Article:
Filesystem         Mount               Size     Used    Avail %Used  fs Type 
/dev/sda6          /                  28.1G    20.2G     6.5G   77%  ext4    
udev               /dev                1.5G     0.0G     1.5G    0%  devtmpfs
tmpfs              /run              300.2M     0.9M   299.3M    0%  tmpfs   
                   Total              29.9G    20.2G     8.3G   72%

Observe that the last row consists of the totals of values for all file systems.

9. Sort The Output Through -s Option

The option -s can be used to sort the output of this command.

Here is how you can reverse sort the output :

$ di -sr
Filesystem         Mount               Size     Used    Avail %Used  fs Type
tmpfs              /run              300.2M     0.9M   299.3M    0%  tmpfs
udev               /dev                1.5G     0.0G     1.5G    0%  devtmpfs
/dev/sda6          /                  28.1G    20.2G     6.5G   77%  ext4

So you can use the sub-option ‘r’ along with -s to reverse sort the output.

Similarly, you can do several other types of sorts using -s option. Here is an excerpt from the man page for your reference:

-s sort-type
Use sort-type to sort the output. The out‐
put of di is normally sorted by mount
point. The following sort flags may be
used to change the sort order: m – by mount
point (default); n – leave unsorted (as it
appears in the mount table); s – by special
device name; t – by filesystem type; r -
reverse the sort order.

These sort options may be combined in any
order. e.g.: di -stsrm – by type, special,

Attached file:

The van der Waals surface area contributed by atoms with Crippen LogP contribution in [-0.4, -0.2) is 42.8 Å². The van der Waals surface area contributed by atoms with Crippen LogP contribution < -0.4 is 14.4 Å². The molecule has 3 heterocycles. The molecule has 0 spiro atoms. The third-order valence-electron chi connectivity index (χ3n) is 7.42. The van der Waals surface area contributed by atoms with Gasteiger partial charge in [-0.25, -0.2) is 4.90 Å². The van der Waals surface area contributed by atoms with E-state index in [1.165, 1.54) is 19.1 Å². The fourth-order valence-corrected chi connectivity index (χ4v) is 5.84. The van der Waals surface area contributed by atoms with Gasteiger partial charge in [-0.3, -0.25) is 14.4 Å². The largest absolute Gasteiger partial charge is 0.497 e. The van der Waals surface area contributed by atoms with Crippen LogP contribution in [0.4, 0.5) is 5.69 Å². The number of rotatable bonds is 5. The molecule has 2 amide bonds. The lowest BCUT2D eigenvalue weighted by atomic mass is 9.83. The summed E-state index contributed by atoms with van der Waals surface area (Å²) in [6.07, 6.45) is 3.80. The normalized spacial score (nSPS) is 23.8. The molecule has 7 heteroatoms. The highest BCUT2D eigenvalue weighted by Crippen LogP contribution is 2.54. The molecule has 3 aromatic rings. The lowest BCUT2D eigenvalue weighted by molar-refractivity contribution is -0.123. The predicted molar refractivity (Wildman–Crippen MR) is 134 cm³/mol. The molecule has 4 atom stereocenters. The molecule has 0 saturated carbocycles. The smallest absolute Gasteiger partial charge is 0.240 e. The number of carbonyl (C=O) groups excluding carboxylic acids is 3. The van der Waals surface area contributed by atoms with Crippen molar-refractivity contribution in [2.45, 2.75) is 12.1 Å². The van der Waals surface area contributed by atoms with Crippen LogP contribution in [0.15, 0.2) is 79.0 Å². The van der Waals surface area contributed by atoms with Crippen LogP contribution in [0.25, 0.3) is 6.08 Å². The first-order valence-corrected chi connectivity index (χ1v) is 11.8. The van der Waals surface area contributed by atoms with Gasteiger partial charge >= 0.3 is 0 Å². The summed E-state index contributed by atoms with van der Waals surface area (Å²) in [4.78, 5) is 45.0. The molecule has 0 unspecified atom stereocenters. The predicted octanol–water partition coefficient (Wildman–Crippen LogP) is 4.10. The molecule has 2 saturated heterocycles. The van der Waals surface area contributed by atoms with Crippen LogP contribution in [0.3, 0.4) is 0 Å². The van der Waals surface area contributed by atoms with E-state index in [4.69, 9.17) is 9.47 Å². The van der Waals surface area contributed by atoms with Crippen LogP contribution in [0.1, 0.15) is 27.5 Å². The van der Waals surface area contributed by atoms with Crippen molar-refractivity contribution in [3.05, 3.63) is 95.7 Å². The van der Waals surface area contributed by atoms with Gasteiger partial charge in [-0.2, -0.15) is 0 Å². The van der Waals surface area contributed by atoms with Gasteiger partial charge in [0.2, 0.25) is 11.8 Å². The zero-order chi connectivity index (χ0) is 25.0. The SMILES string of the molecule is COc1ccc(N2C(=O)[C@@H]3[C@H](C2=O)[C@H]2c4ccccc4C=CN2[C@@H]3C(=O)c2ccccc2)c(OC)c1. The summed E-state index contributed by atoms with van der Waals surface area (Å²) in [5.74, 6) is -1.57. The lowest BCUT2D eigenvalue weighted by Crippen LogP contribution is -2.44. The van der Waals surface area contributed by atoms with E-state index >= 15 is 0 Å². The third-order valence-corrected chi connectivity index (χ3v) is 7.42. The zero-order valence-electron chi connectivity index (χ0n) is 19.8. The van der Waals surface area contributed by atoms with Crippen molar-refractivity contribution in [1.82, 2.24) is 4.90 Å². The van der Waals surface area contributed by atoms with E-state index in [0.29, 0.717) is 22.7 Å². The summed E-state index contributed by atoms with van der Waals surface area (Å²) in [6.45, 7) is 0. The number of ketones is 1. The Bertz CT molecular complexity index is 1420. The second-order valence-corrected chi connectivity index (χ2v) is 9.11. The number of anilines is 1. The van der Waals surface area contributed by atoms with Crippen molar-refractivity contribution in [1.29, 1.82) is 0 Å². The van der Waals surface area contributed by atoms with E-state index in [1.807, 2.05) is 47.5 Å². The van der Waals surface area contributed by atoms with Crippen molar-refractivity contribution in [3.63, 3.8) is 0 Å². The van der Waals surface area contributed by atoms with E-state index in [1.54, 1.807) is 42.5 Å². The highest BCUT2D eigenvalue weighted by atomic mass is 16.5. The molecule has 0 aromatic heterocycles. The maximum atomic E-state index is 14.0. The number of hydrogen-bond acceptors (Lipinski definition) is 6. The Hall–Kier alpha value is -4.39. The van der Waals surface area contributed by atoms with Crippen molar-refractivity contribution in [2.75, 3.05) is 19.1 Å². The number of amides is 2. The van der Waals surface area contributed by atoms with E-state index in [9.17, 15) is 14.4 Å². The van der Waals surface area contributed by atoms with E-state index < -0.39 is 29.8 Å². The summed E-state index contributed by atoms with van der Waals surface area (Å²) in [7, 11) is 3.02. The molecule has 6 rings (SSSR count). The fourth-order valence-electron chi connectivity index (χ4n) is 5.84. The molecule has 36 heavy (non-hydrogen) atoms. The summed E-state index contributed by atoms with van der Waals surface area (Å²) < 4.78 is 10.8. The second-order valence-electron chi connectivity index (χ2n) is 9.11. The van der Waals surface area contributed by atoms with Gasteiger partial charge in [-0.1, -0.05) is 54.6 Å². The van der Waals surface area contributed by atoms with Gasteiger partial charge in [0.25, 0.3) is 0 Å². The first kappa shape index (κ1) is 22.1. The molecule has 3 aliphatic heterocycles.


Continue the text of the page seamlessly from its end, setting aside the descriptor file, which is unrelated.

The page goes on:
reversed mount; di -strsrm – by type,
reversed special, mount.

10. Specify Output Format Strings Through -f Option

You can specify the output format string through a combination of -f option and a sub-option.

For instance, to print the name of the mount point, use -fm.

Here is an example :

$ di -fm
Mount          
/              
/dev           
/run

So you can see that only mount names were printed in the output.

Similarly, to print file system type, use -ft.

Here is an example :

$ di -ft
fsType 
ext4   
devtmpf
tmpfs

If you want to have a quick look then here is a snapshot of other formatting options available :

di-1

For complete set of options, refer to the man page of di command.

Download/Install

Here are some of the important links related to di command :

The command line utility di can also be downloaded and installed through command line by using apt, yum etc. Ubuntu users can download this command from Ubuntu Software Centre too.

Pros

  • Provides many advanced features
  • OS independent

Cons

  • Does not come pre-installed on most of the Linux distributions
  • Lots of option to learn

Conclusion

To conclude, di command provides some very useful features over and above what df command provides. If you are looking for a df-like but advanced disk information related command line utility then di is the ideal choice. Try it out, it does what it promises.

Have you ever tried di or any other df-like utility? Share your experience with us.

2 thoughts on “di – Disk Information Utility, Better Than df

  1. Charles

    Thanks for the heads up about di :)
    It looks like the -g option changes the output units from the default gigabytes (GB) to gibibytes (GiB).

    Related utilities that might be of interest are blkid, the file-cum-API /proc/mounts and lsblk.

    Reply